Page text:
We carry our own punishment packed in the baggage of our sin.
The worst episode in Abraham and Sarah's life, the rift that nearly tore them apart, the situation that set them farthest outside of God’s will and created the most severe and longest lasting negative consequences for their family --- was the drama with Hagar and Ishmael.
Abraham and Sarah had carried Hagar with them from con to con, unrepentantly and unknowingly making themselves despised in her eyes. The 2 wives hated each other and Abraham caught Hell from both sides. Sarah threw Hagar and Abraham’s son out into the desert to die --- twice. Ishmael, Hagar’s son, became the patriarch of Arabs and Muslims. Isaac, Sarah’s son, became the patriarch of Israel, Jews, and Christians. The consequences of the drama created by the Hagar situation is still killing people today.
From the very beginning, they'd carried their own punishment packed in the baggage of their unrepented sin.
We all do.
Or do you think this, O man, you who judge those practicing such things, and doing the same, that you will escape the judgment of God? . . . But in accordance with your hardness and your impenitent heart you are treasuring up for yourself wrath in the day of wrath and revelation of the righteous judgment of God (Romans 2: 3, 5)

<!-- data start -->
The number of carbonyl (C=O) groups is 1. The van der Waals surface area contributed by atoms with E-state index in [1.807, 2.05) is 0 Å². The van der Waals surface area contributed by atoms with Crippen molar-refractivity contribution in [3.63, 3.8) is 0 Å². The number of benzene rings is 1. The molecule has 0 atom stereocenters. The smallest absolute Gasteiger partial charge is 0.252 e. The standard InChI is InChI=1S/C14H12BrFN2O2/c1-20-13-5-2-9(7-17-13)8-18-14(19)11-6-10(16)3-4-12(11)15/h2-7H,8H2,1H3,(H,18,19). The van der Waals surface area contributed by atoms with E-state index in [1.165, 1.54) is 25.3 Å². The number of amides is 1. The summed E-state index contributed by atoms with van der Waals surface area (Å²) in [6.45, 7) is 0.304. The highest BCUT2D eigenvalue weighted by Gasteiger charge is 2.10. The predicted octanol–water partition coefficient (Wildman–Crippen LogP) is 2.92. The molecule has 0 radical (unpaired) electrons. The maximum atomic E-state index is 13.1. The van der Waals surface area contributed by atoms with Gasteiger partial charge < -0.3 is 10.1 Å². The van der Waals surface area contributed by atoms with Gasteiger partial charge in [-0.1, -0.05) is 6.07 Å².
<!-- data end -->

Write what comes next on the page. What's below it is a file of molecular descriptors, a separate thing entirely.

We can be genuinely called, spiritually anointed, and divinely destined for Kingdom greatness, but if we keep that sin --- that one sin that’s been profitable and pleasurable and doesn’t really hurt anybody --- if we keep that unrepented sin in our lives then we are carrying an interest earning deposit of trouble, a knot burning a hole in the soul’s back pocket, a check our sin has written that our as-pirations don’t have the funds to cover.
The solution is to repent. To surrender the sin to God and throw yourself on His of His goodness, forbearance, and longsuffering. You never “got away with” you crimes. God was good to you while you were being a douche so that His goodness would lead you to repentance (Romans 2:4).
Don’t let your sin taint your legacy. Confess it to God. Turn from it in repentance. Give it up because you’re not really getting away with it.
---Anderson T. Graves II is a writer, community organizer and consultant for education, ministry, and rural leadership development.
Rev. Anderson T. Graves II is pastor of Miles Chapel CME Church in Fairfield, Alabama; executive director of the Substance Abuse Youth Networking Organization (SAYNO); and director of rural leadership development for the National Institute for Human Development (NIHD).
Subscribe to my personal blog www.andersontgraves.blogspot.com .
Friend me at www.facebook.com/rev.a.t.graves
You can help support this ministry with a donation to Miles Chapel CME Church.
You can help support Rev. Graves’ work by visiting his personal blog and clicking the DONATE button on the right-hand sidebar.
Support by check or money order may be mailed to
Miles Chapel CME Church
P O Box 132
Fairfield, Al 35064